This motivation is so powerful that even some people who already have successful financial plans persist in ignoring their plan and pushing for their number. The danger with this approach is that you may be forcing yourself to accept more risk than necessary to meet your objectives.
 
You may also deprive yourself of one of the most important things in life, peace of mind. Constantly worrying about the future is nobody’s idea of a good time. It is also no fun when you realize that your number forced you to live much more frugally than necessary. I am all for simplification, but mapping out the next 20 or 30 years requires more than a number and a hoped for return on your portfolio.  READ MORE

 

Checking Up On Your Estate Plan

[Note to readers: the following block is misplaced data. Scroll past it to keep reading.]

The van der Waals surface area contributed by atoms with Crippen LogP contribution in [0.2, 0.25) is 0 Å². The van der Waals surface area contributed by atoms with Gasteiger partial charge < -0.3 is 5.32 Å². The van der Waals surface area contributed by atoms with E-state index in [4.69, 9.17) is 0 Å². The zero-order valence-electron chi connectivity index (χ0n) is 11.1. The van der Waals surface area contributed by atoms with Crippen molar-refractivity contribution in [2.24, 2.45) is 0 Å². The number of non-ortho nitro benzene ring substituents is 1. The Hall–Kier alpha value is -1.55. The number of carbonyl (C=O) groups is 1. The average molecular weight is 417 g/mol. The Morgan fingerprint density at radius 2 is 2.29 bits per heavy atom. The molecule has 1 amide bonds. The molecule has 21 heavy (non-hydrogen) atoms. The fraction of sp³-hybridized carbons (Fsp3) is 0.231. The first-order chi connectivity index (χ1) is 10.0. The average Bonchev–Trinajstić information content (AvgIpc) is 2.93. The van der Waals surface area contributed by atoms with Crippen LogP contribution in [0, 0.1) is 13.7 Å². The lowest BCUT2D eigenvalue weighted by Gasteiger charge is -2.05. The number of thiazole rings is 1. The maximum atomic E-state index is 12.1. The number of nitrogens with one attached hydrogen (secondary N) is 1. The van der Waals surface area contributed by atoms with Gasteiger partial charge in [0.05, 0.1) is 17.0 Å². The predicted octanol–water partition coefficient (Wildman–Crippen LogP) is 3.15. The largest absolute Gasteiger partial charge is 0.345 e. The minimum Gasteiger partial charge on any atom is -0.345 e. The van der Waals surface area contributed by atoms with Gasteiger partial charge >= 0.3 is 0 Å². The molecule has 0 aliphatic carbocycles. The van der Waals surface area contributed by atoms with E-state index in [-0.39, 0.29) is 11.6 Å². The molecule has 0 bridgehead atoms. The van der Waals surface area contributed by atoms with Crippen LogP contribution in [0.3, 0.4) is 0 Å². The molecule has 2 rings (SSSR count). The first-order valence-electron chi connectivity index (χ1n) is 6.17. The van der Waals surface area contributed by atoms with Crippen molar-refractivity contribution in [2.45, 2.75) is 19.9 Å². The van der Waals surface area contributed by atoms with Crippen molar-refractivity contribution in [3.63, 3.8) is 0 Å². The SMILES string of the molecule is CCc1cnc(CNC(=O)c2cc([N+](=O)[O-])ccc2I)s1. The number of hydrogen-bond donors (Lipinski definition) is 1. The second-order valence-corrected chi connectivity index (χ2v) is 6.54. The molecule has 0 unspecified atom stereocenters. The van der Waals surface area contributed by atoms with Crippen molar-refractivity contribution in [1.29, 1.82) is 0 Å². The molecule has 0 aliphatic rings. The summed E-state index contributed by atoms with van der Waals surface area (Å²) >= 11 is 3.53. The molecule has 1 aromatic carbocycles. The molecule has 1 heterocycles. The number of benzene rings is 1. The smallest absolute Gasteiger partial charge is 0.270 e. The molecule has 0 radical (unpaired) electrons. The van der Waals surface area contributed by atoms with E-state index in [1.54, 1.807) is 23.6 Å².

Monday, July 27, 2015

Brought to you by Charlotte A. Dougherty
In conjunction with Lincoln Financial Advisors, a registered investment advisor


You have an estate plan; you probably even remember creating it—making the decisions and pulling together the documents was probably a time-consuming and tedious effort. The initial process of creating an estate plan can be so painful and involved that people may avoid reviewing it again for years. 

But your estate plan does not exist in a vacuum. Life events such as marriage, separation, divorce, births, deaths, relocations and tax law changes all impact your estate planning needs. By revisiting key elements of your estate plan annually, you can correct errors, make adjustments for life changes and guarantee that your current wishes are known. Here are some items to review:  READ MORE

 

Navigating the Top Five Retirement Risks

Friday, July 24, 2015

Brought to you by Charlotte A. Dougherty